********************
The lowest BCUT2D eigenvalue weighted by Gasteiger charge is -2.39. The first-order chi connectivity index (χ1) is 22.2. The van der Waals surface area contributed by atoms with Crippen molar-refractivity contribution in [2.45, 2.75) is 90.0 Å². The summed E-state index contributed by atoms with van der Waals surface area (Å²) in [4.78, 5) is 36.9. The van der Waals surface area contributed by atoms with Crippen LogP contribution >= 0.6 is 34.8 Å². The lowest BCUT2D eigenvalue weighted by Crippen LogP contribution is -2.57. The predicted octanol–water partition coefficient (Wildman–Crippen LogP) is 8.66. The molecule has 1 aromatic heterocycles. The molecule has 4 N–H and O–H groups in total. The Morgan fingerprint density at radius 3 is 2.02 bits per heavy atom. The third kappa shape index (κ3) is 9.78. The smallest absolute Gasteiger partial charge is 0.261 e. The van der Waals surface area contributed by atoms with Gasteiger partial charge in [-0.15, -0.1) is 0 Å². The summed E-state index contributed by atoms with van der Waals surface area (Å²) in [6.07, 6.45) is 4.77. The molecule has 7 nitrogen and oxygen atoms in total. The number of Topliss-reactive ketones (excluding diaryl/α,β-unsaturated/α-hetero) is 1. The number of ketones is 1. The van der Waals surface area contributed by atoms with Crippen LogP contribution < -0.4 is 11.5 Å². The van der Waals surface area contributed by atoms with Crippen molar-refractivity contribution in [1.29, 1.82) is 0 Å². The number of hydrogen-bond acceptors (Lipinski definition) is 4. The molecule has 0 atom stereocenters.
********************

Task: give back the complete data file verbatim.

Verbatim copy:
The lowest BCUT2D eigenvalue weighted by Gasteiger charge is -2.39. The first-order chi connectivity index (χ1) is 22.2. The van der Waals surface area contributed by atoms with Crippen molar-refractivity contribution in [2.45, 2.75) is 90.0 Å². The summed E-state index contributed by atoms with van der Waals surface area (Å²) in [4.78, 5) is 36.9. The van der Waals surface area contributed by atoms with Crippen LogP contribution >= 0.6 is 34.8 Å². The lowest BCUT2D eigenvalue weighted by Crippen LogP contribution is -2.57. The predicted octanol–water partition coefficient (Wildman–Crippen LogP) is 8.66. The molecule has 1 aromatic heterocycles. The molecule has 4 N–H and O–H groups in total. The Morgan fingerprint density at radius 3 is 2.02 bits per heavy atom. The third kappa shape index (κ3) is 9.78. The smallest absolute Gasteiger partial charge is 0.261 e. The van der Waals surface area contributed by atoms with Gasteiger partial charge in [-0.15, -0.1) is 0 Å². The summed E-state index contributed by atoms with van der Waals surface area (Å²) in [6.07, 6.45) is 4.77. The molecule has 7 nitrogen and oxygen atoms in total. The number of Topliss-reactive ketones (excluding diaryl/α,β-unsaturated/α-hetero) is 1. The number of ketones is 1. The van der Waals surface area contributed by atoms with Crippen LogP contribution < -0.4 is 11.5 Å². The van der Waals surface area contributed by atoms with Crippen molar-refractivity contribution in [1.29, 1.82) is 0 Å². The number of hydrogen-bond acceptors (Lipinski definition) is 4. The molecule has 0 atom stereocenters.